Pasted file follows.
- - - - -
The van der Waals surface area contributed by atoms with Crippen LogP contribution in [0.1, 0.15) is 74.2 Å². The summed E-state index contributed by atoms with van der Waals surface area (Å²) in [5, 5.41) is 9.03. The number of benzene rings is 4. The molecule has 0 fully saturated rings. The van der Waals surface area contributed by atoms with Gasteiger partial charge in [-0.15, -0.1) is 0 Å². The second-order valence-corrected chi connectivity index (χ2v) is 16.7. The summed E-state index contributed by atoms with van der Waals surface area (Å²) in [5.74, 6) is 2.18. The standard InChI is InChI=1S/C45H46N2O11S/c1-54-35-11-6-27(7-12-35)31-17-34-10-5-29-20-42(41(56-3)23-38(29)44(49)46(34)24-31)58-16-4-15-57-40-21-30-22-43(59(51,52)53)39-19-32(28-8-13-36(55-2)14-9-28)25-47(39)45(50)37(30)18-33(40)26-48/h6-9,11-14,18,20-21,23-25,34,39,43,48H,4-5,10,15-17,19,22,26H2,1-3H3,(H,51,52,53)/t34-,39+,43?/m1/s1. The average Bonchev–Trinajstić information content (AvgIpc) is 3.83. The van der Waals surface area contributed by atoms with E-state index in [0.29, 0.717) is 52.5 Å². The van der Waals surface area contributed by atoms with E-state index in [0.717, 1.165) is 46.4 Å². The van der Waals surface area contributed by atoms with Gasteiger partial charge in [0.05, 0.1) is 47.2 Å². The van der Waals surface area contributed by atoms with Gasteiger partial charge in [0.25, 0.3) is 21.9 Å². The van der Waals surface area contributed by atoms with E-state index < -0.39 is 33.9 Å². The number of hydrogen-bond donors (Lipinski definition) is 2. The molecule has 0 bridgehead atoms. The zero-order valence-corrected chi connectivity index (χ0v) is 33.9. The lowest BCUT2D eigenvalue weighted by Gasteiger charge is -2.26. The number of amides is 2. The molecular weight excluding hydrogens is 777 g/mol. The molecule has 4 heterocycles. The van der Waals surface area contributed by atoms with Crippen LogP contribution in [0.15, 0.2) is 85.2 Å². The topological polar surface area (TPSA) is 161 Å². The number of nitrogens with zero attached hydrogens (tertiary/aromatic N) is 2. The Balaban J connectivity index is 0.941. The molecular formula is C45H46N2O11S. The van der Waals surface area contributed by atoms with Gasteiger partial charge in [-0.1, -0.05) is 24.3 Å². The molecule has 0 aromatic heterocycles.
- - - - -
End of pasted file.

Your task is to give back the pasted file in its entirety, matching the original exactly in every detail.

The van der Waals surface area contributed by atoms with Crippen LogP contribution in [0.1, 0.15) is 74.2 Å². The summed E-state index contributed by atoms with van der Waals surface area (Å²) in [5, 5.41) is 9.03. The number of benzene rings is 4. The molecule has 0 fully saturated rings. The van der Waals surface area contributed by atoms with Gasteiger partial charge in [-0.15, -0.1) is 0 Å². The second-order valence-corrected chi connectivity index (χ2v) is 16.7. The summed E-state index contributed by atoms with van der Waals surface area (Å²) in [5.74, 6) is 2.18. The standard InChI is InChI=1S/C45H46N2O11S/c1-54-35-11-6-27(7-12-35)31-17-34-10-5-29-20-42(41(56-3)23-38(29)44(49)46(34)24-31)58-16-4-15-57-40-21-30-22-43(59(51,52)53)39-19-32(28-8-13-36(55-2)14-9-28)25-47(39)45(50)37(30)18-33(40)26-48/h6-9,11-14,18,20-21,23-25,34,39,43,48H,4-5,10,15-17,19,22,26H2,1-3H3,(H,51,52,53)/t34-,39+,43?/m1/s1. The average Bonchev–Trinajstić information content (AvgIpc) is 3.83. The van der Waals surface area contributed by atoms with E-state index in [0.29, 0.717) is 52.5 Å². The van der Waals surface area contributed by atoms with E-state index in [0.717, 1.165) is 46.4 Å². The van der Waals surface area contributed by atoms with Gasteiger partial charge in [0.05, 0.1) is 47.2 Å². The van der Waals surface area contributed by atoms with Gasteiger partial charge in [0.25, 0.3) is 21.9 Å². The van der Waals surface area contributed by atoms with E-state index < -0.39 is 33.9 Å². The number of hydrogen-bond donors (Lipinski definition) is 2. The molecule has 0 bridgehead atoms. The zero-order valence-corrected chi connectivity index (χ0v) is 33.9. The lowest BCUT2D eigenvalue weighted by Gasteiger charge is -2.26. The number of amides is 2. The molecular weight excluding hydrogens is 777 g/mol. The molecule has 4 heterocycles. The van der Waals surface area contributed by atoms with Crippen LogP contribution in [0.15, 0.2) is 85.2 Å². The topological polar surface area (TPSA) is 161 Å². The number of nitrogens with zero attached hydrogens (tertiary/aromatic N) is 2. The Balaban J connectivity index is 0.941. The molecular formula is C45H46N2O11S. The van der Waals surface area contributed by atoms with Gasteiger partial charge in [-0.1, -0.05) is 24.3 Å². The molecule has 0 aromatic heterocycles.